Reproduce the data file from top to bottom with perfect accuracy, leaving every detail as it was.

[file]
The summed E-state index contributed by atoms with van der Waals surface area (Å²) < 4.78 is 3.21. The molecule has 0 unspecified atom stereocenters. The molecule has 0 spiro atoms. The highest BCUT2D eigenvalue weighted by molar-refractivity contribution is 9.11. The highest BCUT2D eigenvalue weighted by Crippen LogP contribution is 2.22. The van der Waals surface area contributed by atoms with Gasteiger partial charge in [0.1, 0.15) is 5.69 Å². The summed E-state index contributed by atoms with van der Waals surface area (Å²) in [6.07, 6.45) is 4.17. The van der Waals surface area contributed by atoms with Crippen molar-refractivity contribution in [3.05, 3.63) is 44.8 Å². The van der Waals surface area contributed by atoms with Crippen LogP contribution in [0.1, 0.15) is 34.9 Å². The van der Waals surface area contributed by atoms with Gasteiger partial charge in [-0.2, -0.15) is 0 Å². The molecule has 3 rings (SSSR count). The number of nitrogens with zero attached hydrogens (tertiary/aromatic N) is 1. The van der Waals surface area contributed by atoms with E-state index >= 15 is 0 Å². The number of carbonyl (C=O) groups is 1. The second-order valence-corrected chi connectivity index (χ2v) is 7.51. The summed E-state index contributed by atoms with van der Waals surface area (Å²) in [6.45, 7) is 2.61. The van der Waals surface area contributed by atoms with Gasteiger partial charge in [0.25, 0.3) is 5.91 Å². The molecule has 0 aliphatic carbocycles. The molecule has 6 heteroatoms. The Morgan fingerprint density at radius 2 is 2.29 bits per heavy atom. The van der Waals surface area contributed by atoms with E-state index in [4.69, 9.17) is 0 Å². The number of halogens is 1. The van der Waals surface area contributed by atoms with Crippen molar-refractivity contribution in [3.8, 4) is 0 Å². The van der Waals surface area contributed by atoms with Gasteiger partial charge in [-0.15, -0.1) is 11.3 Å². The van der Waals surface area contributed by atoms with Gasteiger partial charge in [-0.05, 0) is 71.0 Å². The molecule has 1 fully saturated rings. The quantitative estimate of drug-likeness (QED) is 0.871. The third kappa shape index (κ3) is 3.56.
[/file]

The summed E-state index contributed by atoms with van der Waals surface area (Å²) < 4.78 is 3.21. The molecule has 0 unspecified atom stereocenters. The molecule has 0 spiro atoms. The highest BCUT2D eigenvalue weighted by molar-refractivity contribution is 9.11. The highest BCUT2D eigenvalue weighted by Crippen LogP contribution is 2.22. The van der Waals surface area contributed by atoms with Gasteiger partial charge in [0.1, 0.15) is 5.69 Å². The summed E-state index contributed by atoms with van der Waals surface area (Å²) in [6.07, 6.45) is 4.17. The van der Waals surface area contributed by atoms with Crippen molar-refractivity contribution in [3.05, 3.63) is 44.8 Å². The van der Waals surface area contributed by atoms with Crippen LogP contribution in [0.1, 0.15) is 34.9 Å². The van der Waals surface area contributed by atoms with Gasteiger partial charge in [-0.2, -0.15) is 0 Å². The molecule has 3 rings (SSSR count). The number of nitrogens with zero attached hydrogens (tertiary/aromatic N) is 1. The van der Waals surface area contributed by atoms with E-state index >= 15 is 0 Å². The number of carbonyl (C=O) groups is 1. The second-order valence-corrected chi connectivity index (χ2v) is 7.51. The summed E-state index contributed by atoms with van der Waals surface area (Å²) in [6.45, 7) is 2.61. The van der Waals surface area contributed by atoms with Gasteiger partial charge in [0.25, 0.3) is 5.91 Å². The molecule has 0 aliphatic carbocycles. The molecule has 6 heteroatoms. The Morgan fingerprint density at radius 2 is 2.29 bits per heavy atom. The van der Waals surface area contributed by atoms with E-state index in [4.69, 9.17) is 0 Å². The number of halogens is 1. The van der Waals surface area contributed by atoms with Crippen molar-refractivity contribution in [3.8, 4) is 0 Å². The van der Waals surface area contributed by atoms with Gasteiger partial charge in [-0.15, -0.1) is 11.3 Å². The van der Waals surface area contributed by atoms with Gasteiger partial charge in [-0.05, 0) is 71.0 Å². The molecule has 1 fully saturated rings. The quantitative estimate of drug-likeness (QED) is 0.871. The third kappa shape index (κ3) is 3.56.